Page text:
Graston Technique for Sprain or Strain
Many types of physical therapy treatments either help you heal from recent injuries or work to prevent injuries from happening at all. They often focus on your joints, muscle groups, and connective tissue.
The Graston Treatment is different, in that it focuses on the surface layer of muscle right under your skin. It treats the scar tissue and adhesions that can build up over time, limiting your movement and strength.
The trained experts at TRI Physical Therapy in Brooklyn use the Graston Technique when they believe it would be effective.
Many New Yorkers are limited in their daily lives by soft tissue injuries. Any sort of trauma to your skin, muscles, tendons or ligaments can cause pain and upset your daily routines. These injuries shouldn’t be confused with fractures, which affect your bones, or injuries to your internal organs. The pain and symptoms you experience with soft tissue injuries differ from those injuries.
Graston Technique to Mobilize Your Muscles
The Graston technique is a patented form of physical therapy, in which stainless steel tools are used to perform muscle mobilizations.
The trained professionals who use these tools follow your body’s kinetic chain to uncover and treat the causes of your pain. It’s a proven technique. While the Graston Technique may cause you some discomfort during treatment, it’s not painful and serves to lessen your other pain.
As with any physical therapy treatment and like a firm massage, you likely experience some soreness afterward.
Symptoms of Treatable Injuries
Injuries often arise from acute trauma, which occurs when an external force hits your body. But you can also sustain an injury from chronic overuse. Acute trauma is always a sudden injury, while overuse ones develop slowly, over time. The most common types of soft tissue injuries are avulsions, contusions and lacerations. All are unpleasant.
Symptoms of overuse soft tissue injuries include:
- Impinged range of motion
- Shoulder pain
- Shin splints
- Poor body mechanics and posture
- Plantar fasciitis
- Carpal tunnel syndrome
- Dull or throbbing pain
- Popping or snapping sounds from the affected area
Types of Injuries the Graston Technique Can Treat
The Graston Technique has been shown to work well on areas of chronic inflammation, fascial restrictions, fibrosis and scar tissue adhesions. Treatment time is between 30 and 60 seconds per treated area. Other conditions this technique addresses include:
- Cervical sprain or strain
- Golfer’s elbow
- Knee pain
- Lumbar sprain or strain
- Hip flexor strain
- Rotator cuff tendinosis
- Achilles tendonosis
The Graston Technique is never the only treatment you receive at TRI Physical Therapy. It’s used in concert with brief warm-up exercises, stretching and strengthening exercise. Prior to treatment, you’re asked to warm up on a treadmill or exercise bike. Ultrasound or heat is then applied to the affected targeted of your body. After the therapy, the treated area is often iced to reduce inflammation.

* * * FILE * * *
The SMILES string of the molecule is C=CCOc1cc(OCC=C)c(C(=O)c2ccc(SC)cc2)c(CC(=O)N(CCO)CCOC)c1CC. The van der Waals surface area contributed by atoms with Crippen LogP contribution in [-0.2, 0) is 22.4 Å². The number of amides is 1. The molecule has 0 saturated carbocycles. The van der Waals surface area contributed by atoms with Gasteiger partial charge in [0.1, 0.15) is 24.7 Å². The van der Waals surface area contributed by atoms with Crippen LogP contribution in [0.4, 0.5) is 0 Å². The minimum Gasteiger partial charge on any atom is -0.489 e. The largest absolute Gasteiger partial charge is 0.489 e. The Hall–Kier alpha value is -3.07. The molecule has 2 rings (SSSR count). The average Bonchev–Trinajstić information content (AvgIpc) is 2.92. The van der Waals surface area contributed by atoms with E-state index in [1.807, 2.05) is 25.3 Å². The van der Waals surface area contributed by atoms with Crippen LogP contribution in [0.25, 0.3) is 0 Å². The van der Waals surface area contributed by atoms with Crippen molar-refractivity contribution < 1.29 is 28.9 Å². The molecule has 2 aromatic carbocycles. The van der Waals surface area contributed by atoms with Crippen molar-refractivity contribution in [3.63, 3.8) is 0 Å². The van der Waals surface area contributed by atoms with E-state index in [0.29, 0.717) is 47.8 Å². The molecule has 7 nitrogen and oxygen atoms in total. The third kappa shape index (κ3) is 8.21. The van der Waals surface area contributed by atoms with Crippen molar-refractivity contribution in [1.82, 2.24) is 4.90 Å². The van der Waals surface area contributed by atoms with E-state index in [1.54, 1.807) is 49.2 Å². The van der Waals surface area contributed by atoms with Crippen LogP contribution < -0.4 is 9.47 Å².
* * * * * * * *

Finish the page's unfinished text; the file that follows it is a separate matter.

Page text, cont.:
You can expect positive results even as a therapy for lower back pain by the third or fourth treatment. Sometimes, it takes more sessions, typically for those with pervasive scar tissue that has built up over time. Begin your Graston Technique treatment as soon after the injury as possible to see results sooner.
What the Graston Technique Does for You
The Graston Technique can be considered a deeper form of manual therapy. Your Brooklyn physical therapist is specially trained to use this technique. The technique locates the knots in your muscles or skin to root out the scar tissue responsible for your pain and movement limitations. Next, your therapist uses the stainless steel tools to break up the scar tissue to restore your function and mobility in the affected area.
This Graston Technique you may even see some slight bruising. If you’re bruised after every session, it means your therapist is using too much force. Treatment typically lasts four to five weeks when you have two treatment sessions each week.
Post-treatment soreness is nothing to be alarmed about as this is normal. In addition to bruising, you may notice petechiae, which are small red dots in the area that was treated. Petechiae are also normal and usually go away on their own. If you’re concerned, ask your physical therapist.
The remedy for soreness post-treatment is applying ice to the area for 15 to 20 minutes to reduce the pain and inflammation. Your physical therapist gives you exercise, strengthening and stretching programs specific to your needs. Which programs you get depend on your limitations. You must do your work after each treatment and in-between appointments.